Ylva is APECS' representative to the IPA Education and Outreach Committee and the the organizing committee of the upcoming Permafrost Young Researchers' workshop at EUCOP4 in Évora, Portugal 2014
Julie Bull is of Inuit descent and is from NunatuKavut, Labrador, Canada. She currently holds the position of Qualitative Research Consultant with the NunatuKavut Community Council and Executive Director for the Toronto Aboriginal Support Services Council. Julie is also currently working towards completing an Interdisciplinary PhD in the area of "Aboriginal Research Ethics" at the University of New Brunswick. Julie's Inuit heritage makes her keen on working with Aboriginal communities. Her study, in partnership with NunatuKavut, examines "Grassroots voices: Authenticity in relationships with academic researchers in the context of Aboriginal health research." Julie has received numerous awards and recognition in acknowledgement of her scholarly abilities, including the Canadian Institutes of Health Research – Institute of Aboriginal Peoples Health Scientific Director's Award of Excellence, the Atlantic Aboriginal Health Research Program Doctoral Fellowship, the National Aboriginal Achievement Foundation Scholarship, and the Jens Peder Hart Hansen Fellow Award. In 2010, Julie received Canada's most prestigious doctoral award - the Vanier Graduate Scholarship.
Gerlis Fugmann is the Director of the Association of Polar Early Career Scientists (APECS). Gerlis has been actively involved in the APECS leadership for several years and is assuming the position of APECS Director beginning on 1 October 2013. She completed her PhD in Geography at the Justus Liebig University Giessen in Germany in 2011 and worked afterwards for two years as a post-doctoral researcher at the International Centre for Northern Governance and Development (ICNGD) at the University of Saskatchewan in Canada. Her research focused on projects in the Canadian Arctic and Sub-Arctic as well as Northern Scandinavia, addressing questions of comparative economic deveopment, entrepreneurship, tourism, resource development and Northern engagement and participation in innovation and the knowledge economy.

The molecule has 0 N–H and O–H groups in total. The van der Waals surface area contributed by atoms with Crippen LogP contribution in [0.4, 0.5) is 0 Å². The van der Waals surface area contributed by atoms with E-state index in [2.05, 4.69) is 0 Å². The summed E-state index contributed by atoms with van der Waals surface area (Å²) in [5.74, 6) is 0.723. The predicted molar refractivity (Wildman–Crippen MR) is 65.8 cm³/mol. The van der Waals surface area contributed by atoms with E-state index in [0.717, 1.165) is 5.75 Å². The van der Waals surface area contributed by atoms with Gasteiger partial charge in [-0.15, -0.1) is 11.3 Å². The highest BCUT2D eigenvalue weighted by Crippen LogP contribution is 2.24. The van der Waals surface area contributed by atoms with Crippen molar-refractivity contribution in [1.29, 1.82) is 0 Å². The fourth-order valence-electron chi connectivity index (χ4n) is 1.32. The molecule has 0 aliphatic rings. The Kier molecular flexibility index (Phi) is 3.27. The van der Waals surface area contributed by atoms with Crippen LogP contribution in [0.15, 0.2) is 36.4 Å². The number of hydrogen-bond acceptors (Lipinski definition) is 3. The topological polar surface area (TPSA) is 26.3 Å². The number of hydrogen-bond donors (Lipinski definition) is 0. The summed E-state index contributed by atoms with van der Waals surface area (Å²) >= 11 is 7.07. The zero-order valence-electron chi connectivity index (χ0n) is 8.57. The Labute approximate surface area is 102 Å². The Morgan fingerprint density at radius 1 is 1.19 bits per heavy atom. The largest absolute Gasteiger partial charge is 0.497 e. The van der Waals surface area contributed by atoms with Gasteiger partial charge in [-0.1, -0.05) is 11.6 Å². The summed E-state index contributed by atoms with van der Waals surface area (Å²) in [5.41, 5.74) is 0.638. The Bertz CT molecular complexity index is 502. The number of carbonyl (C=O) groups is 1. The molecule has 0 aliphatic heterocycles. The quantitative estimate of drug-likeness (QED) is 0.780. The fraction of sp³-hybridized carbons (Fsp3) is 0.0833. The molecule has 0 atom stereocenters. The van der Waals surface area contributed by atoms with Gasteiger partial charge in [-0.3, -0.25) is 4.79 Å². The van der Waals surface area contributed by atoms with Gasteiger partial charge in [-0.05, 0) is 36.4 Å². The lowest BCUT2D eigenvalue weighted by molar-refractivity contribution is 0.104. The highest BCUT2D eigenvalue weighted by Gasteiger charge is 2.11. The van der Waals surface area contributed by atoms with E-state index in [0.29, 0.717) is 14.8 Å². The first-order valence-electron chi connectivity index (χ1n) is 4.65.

Throughout her involvement in APECS, Gerlis has contributed significantly to the organization working with numerous APECS members and partners and helping to shape and manage many of the projects, events and resources made available through APECS. Between 2009 and 2011 she served as an Executive Committee member and afterwards continued to mentor and advise the Executive Committee in an ex-officio role. Gerlis also served as the elected APECS President during the 2009 – 2010 term. She has a great interest and appreciation for the polar regions and polar research and very much enjoys collaborating with researchers from around the world. Gerlis is a strong advocate of early career scientist participation, recognizing the importance of networking, professional development, and extra-curricular training in the polar and cryosphere communities.